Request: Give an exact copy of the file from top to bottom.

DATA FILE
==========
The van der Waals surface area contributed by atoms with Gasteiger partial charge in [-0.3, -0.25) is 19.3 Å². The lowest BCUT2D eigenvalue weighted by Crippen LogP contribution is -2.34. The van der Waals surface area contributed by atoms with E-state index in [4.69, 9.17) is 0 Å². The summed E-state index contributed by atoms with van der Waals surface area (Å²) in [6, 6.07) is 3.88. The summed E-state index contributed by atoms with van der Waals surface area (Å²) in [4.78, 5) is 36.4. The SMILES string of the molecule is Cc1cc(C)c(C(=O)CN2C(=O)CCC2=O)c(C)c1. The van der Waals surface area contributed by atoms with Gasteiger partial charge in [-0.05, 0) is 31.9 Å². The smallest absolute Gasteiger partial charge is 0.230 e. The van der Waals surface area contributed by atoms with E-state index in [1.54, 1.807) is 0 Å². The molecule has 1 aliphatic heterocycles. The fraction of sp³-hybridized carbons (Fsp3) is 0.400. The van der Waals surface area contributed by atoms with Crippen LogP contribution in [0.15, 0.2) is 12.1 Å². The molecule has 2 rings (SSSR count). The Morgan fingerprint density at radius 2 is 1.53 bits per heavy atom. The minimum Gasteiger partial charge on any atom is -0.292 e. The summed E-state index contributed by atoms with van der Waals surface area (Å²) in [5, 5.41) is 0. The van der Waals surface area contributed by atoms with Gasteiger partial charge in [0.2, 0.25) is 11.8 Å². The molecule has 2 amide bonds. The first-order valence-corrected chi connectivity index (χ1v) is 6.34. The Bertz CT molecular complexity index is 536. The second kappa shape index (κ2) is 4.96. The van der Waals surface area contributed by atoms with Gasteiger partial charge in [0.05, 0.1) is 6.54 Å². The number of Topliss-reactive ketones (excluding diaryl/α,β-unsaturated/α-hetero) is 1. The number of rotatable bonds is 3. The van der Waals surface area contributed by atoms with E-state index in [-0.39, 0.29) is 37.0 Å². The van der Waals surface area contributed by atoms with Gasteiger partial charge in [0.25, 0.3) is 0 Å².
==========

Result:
The van der Waals surface area contributed by atoms with Gasteiger partial charge in [-0.3, -0.25) is 19.3 Å². The lowest BCUT2D eigenvalue weighted by Crippen LogP contribution is -2.34. The van der Waals surface area contributed by atoms with E-state index in [4.69, 9.17) is 0 Å². The summed E-state index contributed by atoms with van der Waals surface area (Å²) in [6, 6.07) is 3.88. The summed E-state index contributed by atoms with van der Waals surface area (Å²) in [4.78, 5) is 36.4. The SMILES string of the molecule is Cc1cc(C)c(C(=O)CN2C(=O)CCC2=O)c(C)c1. The van der Waals surface area contributed by atoms with Gasteiger partial charge in [-0.05, 0) is 31.9 Å². The smallest absolute Gasteiger partial charge is 0.230 e. The van der Waals surface area contributed by atoms with E-state index in [1.54, 1.807) is 0 Å². The molecule has 1 aliphatic heterocycles. The fraction of sp³-hybridized carbons (Fsp3) is 0.400. The van der Waals surface area contributed by atoms with Crippen LogP contribution in [0.15, 0.2) is 12.1 Å². The molecule has 2 rings (SSSR count). The Morgan fingerprint density at radius 2 is 1.53 bits per heavy atom. The minimum Gasteiger partial charge on any atom is -0.292 e. The summed E-state index contributed by atoms with van der Waals surface area (Å²) in [5, 5.41) is 0. The van der Waals surface area contributed by atoms with Gasteiger partial charge in [0.2, 0.25) is 11.8 Å². The molecule has 2 amide bonds. The first-order valence-corrected chi connectivity index (χ1v) is 6.34. The Bertz CT molecular complexity index is 536. The second kappa shape index (κ2) is 4.96. The van der Waals surface area contributed by atoms with Gasteiger partial charge in [0.05, 0.1) is 6.54 Å². The number of Topliss-reactive ketones (excluding diaryl/α,β-unsaturated/α-hetero) is 1. The number of rotatable bonds is 3. The van der Waals surface area contributed by atoms with E-state index in [-0.39, 0.29) is 37.0 Å². The van der Waals surface area contributed by atoms with Gasteiger partial charge in [0.25, 0.3) is 0 Å².